Looking back now, I can say I have devoted most of my life to making photography books, a form that is not even recognized as a form. Photography books have never been reviewed the way novels, and non fiction are although they are a branch of non-fiction. In the literary world that Mailer was part of, the reviews, the vicious in fighting between the writers, and the critics of the time is legendary. Nothing like that existed for us, not in my life time.
Over twenty years ago, SNCC had a rare re-union at Trinity College and Clay Carson was there. He had published an early account of the SNCC – Howard Zinn had of course done this even earlier. By then Carson controlled the King Archives. We sat down together, and someone said something, and I said “America will never change until there is a revolution in the Media”. A few years later I put it in writing where it still sits buried in my website , titled Revolution in the Media, addressed to something I called “The Media Worker” . . (Is there anyone from the NSA in the audience?)
1, To change society, change the media.
2) To change the Media, change yourself
3) Personalize the media, personalize yourself.
And finally, something that has been known since the Greeks: 4 – Beauty is power.
I could argue standing here, that technology, something Mailer hated, has in effect, if not made that revolution, has created a form for it. Young people do not take any of our old forms seriously. They communicate among themselves in mysterious ways. The problem remains, where is the vision?
I have always loved what I did . I wanted more than anything to leave a mark, to return something to the country in which I and my immigrant parents, both of whom came here from certified dictatorships, flourished. I wanted to do that by myself, as an individual . My own preservation as an individual was central to my contribution to journalism and photography. I’m the generation that had to crawl under my little wooden desk at school to protect myself from the blast of hydrogen bombs. I’m the generation that had to wear a dog tag, so my incinerated body could be recognized. I never took my life for granted. What I did take for granted was that someone wanted to destroy me, and not only me. They wanted to control what I thought and how I lived. My mission was to defy them. I took it for granted that all the magazines lied, and since I chose the Media as my field, I was determined to create an American media that was truthful. In my America people were all different, they were handsome, and everything around them was beautiful. And most of all they were free. None of my films are about
Chicanos, or poverty, or prison, on the border, all of which I deal with. They are about the existential struggle to be free. That is what unites everything I have done. And the first person that has to be free, is me. By the time I was finished, about 1971, all my books were remaindered, meaning the publishers chose to dump the books on the market . All remaining copies were sold for a dollar. I bought a case of The Bikeriders in 1970 for 16 cents a copy.
Younger people cannot imagine how someone like me views our present world. Edward Snowden is to me a young man with the stature of John Brown, though is presented to us more like a John Wilkes Booth. When, many years ago I first heard the term, “Virtual Reality” I thought, are they kidding? Every morning I awake to an electronic version of chess I play with my son 2,000 miles away.
They were not kidding. Many people seem to feel that an experience on a electronic screen is an experience.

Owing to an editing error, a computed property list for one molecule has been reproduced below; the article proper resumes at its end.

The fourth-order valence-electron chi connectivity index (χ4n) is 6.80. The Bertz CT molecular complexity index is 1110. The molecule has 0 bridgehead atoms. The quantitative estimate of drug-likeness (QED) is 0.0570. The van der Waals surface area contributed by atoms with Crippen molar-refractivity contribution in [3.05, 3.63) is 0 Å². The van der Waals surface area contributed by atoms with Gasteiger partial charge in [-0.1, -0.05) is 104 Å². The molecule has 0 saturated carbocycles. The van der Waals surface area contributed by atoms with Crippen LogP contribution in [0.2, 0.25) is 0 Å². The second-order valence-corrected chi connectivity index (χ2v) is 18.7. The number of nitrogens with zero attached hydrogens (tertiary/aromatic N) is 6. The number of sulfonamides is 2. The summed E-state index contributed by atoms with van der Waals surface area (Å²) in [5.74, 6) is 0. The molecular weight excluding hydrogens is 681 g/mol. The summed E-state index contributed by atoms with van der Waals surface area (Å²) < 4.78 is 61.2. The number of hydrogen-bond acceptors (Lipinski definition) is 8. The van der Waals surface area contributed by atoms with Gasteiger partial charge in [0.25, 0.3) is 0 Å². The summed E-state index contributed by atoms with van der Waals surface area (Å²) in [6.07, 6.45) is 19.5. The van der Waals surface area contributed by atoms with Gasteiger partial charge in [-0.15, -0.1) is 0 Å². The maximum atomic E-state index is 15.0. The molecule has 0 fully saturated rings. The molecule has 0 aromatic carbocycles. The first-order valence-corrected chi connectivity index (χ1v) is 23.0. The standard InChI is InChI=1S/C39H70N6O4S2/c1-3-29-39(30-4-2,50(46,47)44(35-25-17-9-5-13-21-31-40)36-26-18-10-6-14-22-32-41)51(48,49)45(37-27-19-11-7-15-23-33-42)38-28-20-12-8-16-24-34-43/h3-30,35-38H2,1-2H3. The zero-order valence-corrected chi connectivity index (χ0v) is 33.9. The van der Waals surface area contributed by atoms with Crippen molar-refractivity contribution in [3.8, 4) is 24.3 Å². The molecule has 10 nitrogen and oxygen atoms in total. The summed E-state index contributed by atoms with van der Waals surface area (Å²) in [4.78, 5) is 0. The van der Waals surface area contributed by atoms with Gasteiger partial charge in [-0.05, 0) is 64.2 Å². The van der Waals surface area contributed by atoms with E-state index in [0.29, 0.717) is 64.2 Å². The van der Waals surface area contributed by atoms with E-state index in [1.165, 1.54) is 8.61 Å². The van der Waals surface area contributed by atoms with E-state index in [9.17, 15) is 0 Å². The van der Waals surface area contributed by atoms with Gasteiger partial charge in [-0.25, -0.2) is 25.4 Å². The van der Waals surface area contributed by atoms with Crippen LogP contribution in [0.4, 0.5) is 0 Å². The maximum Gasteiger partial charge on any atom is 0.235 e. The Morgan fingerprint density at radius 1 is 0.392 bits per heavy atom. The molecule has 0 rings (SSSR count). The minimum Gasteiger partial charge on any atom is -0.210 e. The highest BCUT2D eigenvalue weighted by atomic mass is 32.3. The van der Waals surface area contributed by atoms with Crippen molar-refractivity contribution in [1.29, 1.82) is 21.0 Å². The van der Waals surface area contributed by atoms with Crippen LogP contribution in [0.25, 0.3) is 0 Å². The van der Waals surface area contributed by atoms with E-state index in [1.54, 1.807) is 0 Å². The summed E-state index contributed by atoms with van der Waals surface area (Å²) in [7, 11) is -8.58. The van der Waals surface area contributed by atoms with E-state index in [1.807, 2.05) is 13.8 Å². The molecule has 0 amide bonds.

I have tried to imagine what I might do if I were allowed to edit or control an issue of the NGM. What reality would I present? What would I do, other than get rid of running images across the center fold, and forbidding bleeds? I think a Gone to Pot issue would be good, ideally with a joint stamped with “Welcome to Colorado” stapled in a baggie inside the back cover. This special issue could include a lot of out door stuff, with 20% of the issue interviews with the destroyed lives of young people in jail for selling weed, something considered a public service by my generation. Perhaps another 20% on the tens of millions of successful Americans like myself who spent at least a third of their lives as Pot Heads. The Border would be another good issue, the present militarization of the South West including Albuquerque where I live where the police have shot and killed 20 people recently, a truly life threatening place to encounter a cop. You know the problem of police is not that you might get shot. The problem is fear. If you are afraid you do what you are told. The Southwest is being occupied by the police, “a quasi military force”, all in the name of stopping Mexicans from coming here to clean the house and plant the garden.
And I would suggest a historical issue on Vietnam showing all the publications and photographers, with the correct publication dates, who beat the drum beats off war. Then close with a long piece on the bankers who like to take cycling trips to Vietnam with their wives.
When Vince asked me to come here we spoke on the phone and I said “you know I started as a journalist but I ended up in the art world.” And he said all photographers wanted to do that, to have a gallery. Be careful what you wish for. It is of course the so called Art World that has really driven the nails into the coffin of photography.
So what then is the point of this all? I think the point remains what it was for me as a boy.
I wanted to change America. That is the point. That is the point of all good books.
As Mailer wrote, and I use my words here, not his, the point is to replace the rotten, hysterical, fear and greed driven myths, that have so much power — with our own myths.
The good myths. The myths that are made out of courage, not out of fear, The myths we believe in: Truth —– Justice —-and the Beauty of this,
our Mother Earth.
Caption: The above photo made from the audience shows Lyon and Bond with the cover of Lyon’s new
book, The Seventh Dog, to be released by Phaidon Press in April 2014